Thursday, October 28, 2021

Mogae’s dream of a fewer political science students at UB coming true

Not always one to bite his tongue, then President Festus Mogae had some unflattering things to say about University of Botswana (UB) students who, against the reality of the job market, still chose to study political science and public administration. Mogae, who was UB Vice Chancellor by virtue of his position, was giving a public lecture at the university in September 2007.

Some 10 years later, the enrolment for those courses has gone down but not as far enough as would have been ideal. As part of eight emerging African universities enrolled on a project to strengthen their capacity to produce knowledge, UB was set a maximum target limit of a 30 percent enrolment in the broad field of social sciences. Alongside, the University of Dar es Salam and University of Ghana, UB hadn’t meet that target as late as 2015. The three universities had more than 50 percent of enrolments in this field: UB 53 percent, Dar es Salaam 69 percent and Ghana 58 percent. Only the University of Cape Town (35 percent) and Eduardo Mondlane University in Mozambique (32 percent) were close to the maximum target while the University of Mauritius (26 percent) fell below the target.

Producing knowledge necessarily requires more doctoral enrolments and while UB may be lagging far behind UCT, its figures are ticking up. In 2001, UB had only 23 enrolments, in 2011 the figure rose to 52 and in 2015 was 82. Between 2001 and 2015, enrolments increased by 9.5 percent. It is unclear what the effect of the controversial tenure of UB’s former Vice Chancellor, Professor Thabo Fako was but between 2010 and 2015, the number of staff with doctoral qualifications dropped. Fako reversed a policy implemented under his predecessor, Professor Bojosi Otlhogile, that required all professors to hold a doctoral degree.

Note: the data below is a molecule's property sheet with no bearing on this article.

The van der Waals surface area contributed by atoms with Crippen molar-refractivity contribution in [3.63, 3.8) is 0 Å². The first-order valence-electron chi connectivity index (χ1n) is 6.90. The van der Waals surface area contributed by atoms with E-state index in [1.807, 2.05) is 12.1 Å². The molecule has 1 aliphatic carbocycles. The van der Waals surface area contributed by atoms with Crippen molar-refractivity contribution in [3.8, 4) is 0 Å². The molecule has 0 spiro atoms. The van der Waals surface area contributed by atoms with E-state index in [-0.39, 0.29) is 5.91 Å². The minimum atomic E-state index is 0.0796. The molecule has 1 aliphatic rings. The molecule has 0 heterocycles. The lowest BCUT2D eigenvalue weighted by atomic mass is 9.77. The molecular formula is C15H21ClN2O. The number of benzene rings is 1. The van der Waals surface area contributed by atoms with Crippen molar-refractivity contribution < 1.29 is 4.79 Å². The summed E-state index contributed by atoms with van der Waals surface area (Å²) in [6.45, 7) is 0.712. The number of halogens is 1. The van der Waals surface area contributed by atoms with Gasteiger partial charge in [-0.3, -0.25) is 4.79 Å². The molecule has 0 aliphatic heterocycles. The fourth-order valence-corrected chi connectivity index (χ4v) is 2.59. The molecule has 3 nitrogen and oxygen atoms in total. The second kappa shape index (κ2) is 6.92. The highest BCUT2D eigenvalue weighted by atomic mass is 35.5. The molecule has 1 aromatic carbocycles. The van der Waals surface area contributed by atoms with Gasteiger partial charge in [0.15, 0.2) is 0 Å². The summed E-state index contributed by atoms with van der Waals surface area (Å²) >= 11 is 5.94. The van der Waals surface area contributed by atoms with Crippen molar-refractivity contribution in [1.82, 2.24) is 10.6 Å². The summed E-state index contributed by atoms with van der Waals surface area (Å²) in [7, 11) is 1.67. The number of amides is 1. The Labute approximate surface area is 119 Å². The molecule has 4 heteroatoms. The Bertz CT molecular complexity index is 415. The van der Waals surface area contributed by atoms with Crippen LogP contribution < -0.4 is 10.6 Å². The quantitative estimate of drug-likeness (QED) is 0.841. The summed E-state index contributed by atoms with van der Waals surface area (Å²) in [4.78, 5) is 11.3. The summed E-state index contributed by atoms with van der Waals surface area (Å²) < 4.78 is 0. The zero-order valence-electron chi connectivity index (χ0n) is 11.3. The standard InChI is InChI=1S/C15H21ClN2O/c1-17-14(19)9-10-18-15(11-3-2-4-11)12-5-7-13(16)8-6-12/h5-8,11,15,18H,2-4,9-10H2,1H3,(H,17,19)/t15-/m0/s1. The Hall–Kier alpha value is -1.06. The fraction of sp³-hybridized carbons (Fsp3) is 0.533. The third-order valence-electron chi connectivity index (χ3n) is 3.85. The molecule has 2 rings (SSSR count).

Coming into office in 2011, Fako suspended UB’s Review of Academic Structure (ROAS) through which retention of staff was ensured through very generous pay. When ROAS was suspended, some disgruntled PhDs in the School of Medicine staff – who included the founding dean, quit. In all, the proportion of permanent academics with doctorates was 65 in 2001, 60 in 2011 and 58 in 2015. The worst such decline happened in the field of health where the proportion of permanent academics with doctorates fell from 96 in 2010 to 66 in 2013, before rebounding to 71 in 2015.

Dr. Sheldon Weeks, an American educationist who worked at UB for more than two decades, described how bad the suspension of ROAS was when he wrote in a tertiary education publication called University World News.

“During his current term, [Fako] has reversed many of the changes made in the university by his two predecessors, beginning in 1998. Most dramatic was a decision that no other member of staff employed by the university could earn more than the vice-chancellor. The consequence was that many foreign staff from Europe and North America, earning significantly more than the vice-chancellor, resigned,” Weeks wrote.

Enrolment figures for masters are also not as encouraging. While they went up (124 in 2001, 206 in 2011 and 241 in 2015), UB ÔÇô like Dar es Salaam, Eduardo Mondlane and the University of Nairobi fell below the target of 25 percent in all three of the recorded years.

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